Gun Buyback LA 2012: 1,650 Guns Turned In To LAPD For Grocery Store Gift Cards (VIDEO)

Guns may be mothers' least favorite household item. For some, their Mother's Day gift this year was having that item removed from the house.

Los Angeles held its fourth gun buyback program on Saturday and collected 1,650 firearms from across the city, according to a statement from Mayor Antonio Villaraigosa's office. The total is just under the 2,000 weapons the city had said it hoped to collect.

Villaraigosa explained on his Facebook page why the event was held on Mother's Day weekend this year. "[W]e chose this day for the Gun Buyback Program because too many mothers lose their children due to gun violence," he wrote. "This is our opportunity to make a real difference for our children, our families, and our future."

The gun buyback program allows people to turn in their firearms and ammunition with no questions asked. In exchange, they receive a Ralphs or Visa prepaid card for amounts based on the value of the gun. Up to $200 was granted for assault weapons and up to $100 for handguns, rifles and shotguns.

Critics of the program say that because police don't do ballistic checks on all the weapons, weapons used in crimes go unnoticed, ABC reports. However, advocates such as Ruett Foster, who can be seen in the video above holding a picture of his 7-year-old son, who was shot at a park in LA, believe that granting amnesty is worth it in order to save lives.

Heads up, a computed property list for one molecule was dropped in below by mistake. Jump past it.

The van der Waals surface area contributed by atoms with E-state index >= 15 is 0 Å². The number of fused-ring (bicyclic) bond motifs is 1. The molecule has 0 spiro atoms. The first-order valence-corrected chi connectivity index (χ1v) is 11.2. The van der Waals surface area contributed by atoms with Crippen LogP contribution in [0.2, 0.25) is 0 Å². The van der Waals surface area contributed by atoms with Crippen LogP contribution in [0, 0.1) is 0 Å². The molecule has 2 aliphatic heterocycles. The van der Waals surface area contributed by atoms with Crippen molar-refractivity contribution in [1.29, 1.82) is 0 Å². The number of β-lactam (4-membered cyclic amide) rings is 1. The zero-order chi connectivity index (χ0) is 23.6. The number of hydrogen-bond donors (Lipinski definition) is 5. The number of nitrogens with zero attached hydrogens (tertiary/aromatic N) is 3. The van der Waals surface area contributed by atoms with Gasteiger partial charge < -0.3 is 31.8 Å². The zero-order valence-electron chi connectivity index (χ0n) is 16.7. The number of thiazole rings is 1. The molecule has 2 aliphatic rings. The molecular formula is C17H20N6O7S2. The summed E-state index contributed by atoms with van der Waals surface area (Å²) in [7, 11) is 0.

In fact, according to Police Chief Charlie Beck, gun violence has been reduced by 20% since the program was launched, the Los Angeles Times reports, although there may have been other factors involved in the reduction.

On Saturday, 791 handguns, 527 rifles, 302 shotguns, and 53 assault weapons were collected at the program's six city-wide locations. Over four years, the program has collected 7,942 guns.

UPDATE: Among the weapons collected were a $2,000 pair of pocket pistols and a military rocket launcher, the Times reports.

“You’re not hunting ducks with this stuff,” Villaraigosa said Saturday. “Too often, these weapons are used to hunt and shoot down people -- and that is why we are here today.”